Plymouth Argyle Club Profile
Plymouth Argyle : Quick Links
Click on the links below to go directly to the relevant parts of the guide :|
We've Met Before;
Directions To The Ground;
Food And Drink;
Plymouth Argyle : Club Background
Plymouth Argyle were formed as Argyle FC in 1886. The reason for the name isn't particularly clear - there is an Argyle Tavern in
the city, and a street called Argyle Terrace, and this is one of the more likely explanations. In 1894 they disappeared before the
Argyle Athletic Club reformed them in 1897. It wasn't until 1903 when they joined the Southern League that they became known as
Proper football ground turnstiles! Outside Home Park
Photo © Tim Lancaster 2015
Having won the Southern League in 1913, they entered the Football League in 1920, where they have remained ever since. They joined as founder
members of the new Third Division, gaining promotion up to the Second Division the 1929-30 season. There they stayed for 20 years before
suffering their first Football League relegation in 1950. Since then they've largely been a bit of a yo-yo club, hovering between second
and third tier - the nearest they've come to becoming a top flight club was in 1952-53 when they reached their highest point with a fourth
placed finish in Division Two.
Apart from that early Southern League title, silverware has been hard to come by for Argyle fans. They won the Third Division title in 1958-59,
but then had to wait until the 21st Century for their next major silverware - coming like buses with a Third Division (fourth tier) title in 2001-02
and the Second Division (third tier) title in 2003-04. The latter two were both achieved by Paul Sturrock - their most successful modern day
manager, although his attempt to recreate that success in a second spell between 2007 and 2009 was not so fruitful, with the 'never go back'
maxim being proved once again.
Argyle's more recent history has been a little bit too eventful for many supporters likings, although it all looked so good at the start.
In 2009, they were taken over by Japanese company K&K Shonan Management, with Yasuaki Kagami and George Synan coming in onto the Argyle board.
Grandiose plans centred around a presumption that England would be granted World Cup rights and also that Home Park would be one of the venues
chosen, were coupled with promises to expand Home Park to support that and the ambition to reach the Premier League. With Argyle having
vaguely brushed the Championship play-off positions under Ian Holloway, it all sounded so plausible.
As time moved on though, the cracks began to form. Argyle's off the field plans involved splitting out their property assets
into a holding company, with the club already having a holding company to manage the interests of their Japanese directors.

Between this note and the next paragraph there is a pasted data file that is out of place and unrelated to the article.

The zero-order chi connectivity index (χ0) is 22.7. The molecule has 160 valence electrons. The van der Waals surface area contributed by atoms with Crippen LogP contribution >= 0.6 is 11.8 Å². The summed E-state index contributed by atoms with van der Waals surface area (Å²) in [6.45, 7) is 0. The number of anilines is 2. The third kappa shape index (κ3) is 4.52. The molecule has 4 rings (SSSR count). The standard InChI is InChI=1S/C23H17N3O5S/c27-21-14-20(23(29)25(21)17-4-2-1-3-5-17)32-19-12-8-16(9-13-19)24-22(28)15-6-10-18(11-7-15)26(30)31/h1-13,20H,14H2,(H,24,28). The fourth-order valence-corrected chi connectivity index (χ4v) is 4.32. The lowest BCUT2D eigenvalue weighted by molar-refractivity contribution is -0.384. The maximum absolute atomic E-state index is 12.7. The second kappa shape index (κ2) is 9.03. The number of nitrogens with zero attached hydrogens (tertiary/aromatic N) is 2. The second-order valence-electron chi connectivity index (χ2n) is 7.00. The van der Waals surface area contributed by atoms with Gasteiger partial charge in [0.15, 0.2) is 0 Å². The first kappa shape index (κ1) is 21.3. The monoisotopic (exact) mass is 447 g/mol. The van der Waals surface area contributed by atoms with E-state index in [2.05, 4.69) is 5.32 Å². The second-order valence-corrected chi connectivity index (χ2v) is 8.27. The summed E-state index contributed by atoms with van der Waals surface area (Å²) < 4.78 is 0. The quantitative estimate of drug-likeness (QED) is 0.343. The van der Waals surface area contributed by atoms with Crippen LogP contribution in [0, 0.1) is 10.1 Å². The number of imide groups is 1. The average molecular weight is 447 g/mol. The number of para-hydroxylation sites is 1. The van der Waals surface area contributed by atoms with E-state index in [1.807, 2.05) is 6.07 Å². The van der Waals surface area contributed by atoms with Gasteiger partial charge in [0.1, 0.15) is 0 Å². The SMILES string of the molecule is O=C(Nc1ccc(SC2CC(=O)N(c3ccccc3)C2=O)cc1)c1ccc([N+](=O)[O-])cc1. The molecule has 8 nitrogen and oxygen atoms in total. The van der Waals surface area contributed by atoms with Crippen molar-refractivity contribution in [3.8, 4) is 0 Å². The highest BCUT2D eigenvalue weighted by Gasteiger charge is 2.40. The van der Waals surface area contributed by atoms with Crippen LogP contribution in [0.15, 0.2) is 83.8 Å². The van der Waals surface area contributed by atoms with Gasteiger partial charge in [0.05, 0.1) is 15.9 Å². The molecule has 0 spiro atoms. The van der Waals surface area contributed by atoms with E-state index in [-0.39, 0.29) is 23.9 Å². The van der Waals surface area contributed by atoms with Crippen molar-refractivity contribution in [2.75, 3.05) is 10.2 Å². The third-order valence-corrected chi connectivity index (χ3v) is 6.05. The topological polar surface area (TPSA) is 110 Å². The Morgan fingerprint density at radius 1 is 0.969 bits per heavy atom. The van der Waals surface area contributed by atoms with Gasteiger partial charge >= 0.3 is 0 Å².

Argyle seemed to morph into a complex set of seven companies, all hanging off the hope that the World Cup bid would go England's way. Except
that those cracks got bigger even before any Russians could influence Sepp Blatter and Co, and the real shock was how quickly they fell apart when they did.
During 2010, they were the subject of five winding-up orders - all from HMRC - with three of Argyle's companies involved.
Their bank accounts were frozen, staff went unpaid, and early 2011 saw three more winding-up orders issued. Debts in the region of £13 million were uncovered and in February 2011 they gave notice of plans to enter administration to avoid those court sessions, with the formal process confirmed a month later. The ten point deduction they suffered as a result of that was enough to ensure that their fall from the Championship into League Two came in consecutive seasons, heading into League Two during the summer of 2011. It took until October 2011 for new owner James Brent to take over the reins - he is the owner of a hotel chain and has had a long standing plan to build an outlet somewhere on the Home Park land to help finance stadium developments.
The Home Park ground was opened in 1893, but has been rebuilt a number of times during that period. It was originally home to
Devonport Albion rugby club, with Argyle moving in during 1901. The was demolished entirely during
the Second World War, when Plymouth's position as a naval base ensured that it was a big target for the Luftwaffe. In April 1941
the main Grandstand was demolished by a series of bombs, and had to be rebuilt after the war ended, with the Grandstand being reopened in 1952.
Between 2001 and 2007 the ground was rebuilt again, in the post-Hillsborough footballing environment - eventually becoming an all-seater
stadium in 2007 under Football League regulations. In December 2006, the freehold of the stadium was purchased from the City Council, but as part of the club's collapse into administration, the City Council bought it back to help the club's debts.